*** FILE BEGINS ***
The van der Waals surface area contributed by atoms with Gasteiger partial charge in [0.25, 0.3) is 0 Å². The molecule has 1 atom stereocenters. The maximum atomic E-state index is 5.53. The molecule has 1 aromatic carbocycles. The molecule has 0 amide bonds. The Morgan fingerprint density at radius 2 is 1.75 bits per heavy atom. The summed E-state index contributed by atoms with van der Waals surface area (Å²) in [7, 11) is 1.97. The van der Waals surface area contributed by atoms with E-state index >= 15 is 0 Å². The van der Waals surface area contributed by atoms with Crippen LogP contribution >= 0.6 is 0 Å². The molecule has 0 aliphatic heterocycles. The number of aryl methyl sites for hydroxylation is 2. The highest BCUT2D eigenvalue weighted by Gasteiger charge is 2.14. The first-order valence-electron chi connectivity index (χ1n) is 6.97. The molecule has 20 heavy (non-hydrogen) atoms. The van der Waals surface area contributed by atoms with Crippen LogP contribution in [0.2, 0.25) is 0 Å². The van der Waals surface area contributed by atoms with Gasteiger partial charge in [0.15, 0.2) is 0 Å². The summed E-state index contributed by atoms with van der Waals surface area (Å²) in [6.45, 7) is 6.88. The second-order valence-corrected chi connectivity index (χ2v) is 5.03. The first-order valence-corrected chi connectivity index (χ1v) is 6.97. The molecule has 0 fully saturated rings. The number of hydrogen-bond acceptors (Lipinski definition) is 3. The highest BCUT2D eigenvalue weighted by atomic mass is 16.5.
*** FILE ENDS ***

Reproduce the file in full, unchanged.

The van der Waals surface area contributed by atoms with Gasteiger partial charge in [0.25, 0.3) is 0 Å². The molecule has 1 atom stereocenters. The maximum atomic E-state index is 5.53. The molecule has 1 aromatic carbocycles. The molecule has 0 amide bonds. The Morgan fingerprint density at radius 2 is 1.75 bits per heavy atom. The summed E-state index contributed by atoms with van der Waals surface area (Å²) in [7, 11) is 1.97. The van der Waals surface area contributed by atoms with E-state index >= 15 is 0 Å². The van der Waals surface area contributed by atoms with Crippen LogP contribution >= 0.6 is 0 Å². The molecule has 0 aliphatic heterocycles. The number of aryl methyl sites for hydroxylation is 2. The highest BCUT2D eigenvalue weighted by Gasteiger charge is 2.14. The first-order valence-electron chi connectivity index (χ1n) is 6.97. The molecule has 20 heavy (non-hydrogen) atoms. The van der Waals surface area contributed by atoms with Crippen LogP contribution in [0.2, 0.25) is 0 Å². The van der Waals surface area contributed by atoms with Gasteiger partial charge in [0.15, 0.2) is 0 Å². The summed E-state index contributed by atoms with van der Waals surface area (Å²) in [6.45, 7) is 6.88. The second-order valence-corrected chi connectivity index (χ2v) is 5.03. The first-order valence-corrected chi connectivity index (χ1v) is 6.97. The molecule has 0 fully saturated rings. The number of hydrogen-bond acceptors (Lipinski definition) is 3. The highest BCUT2D eigenvalue weighted by atomic mass is 16.5.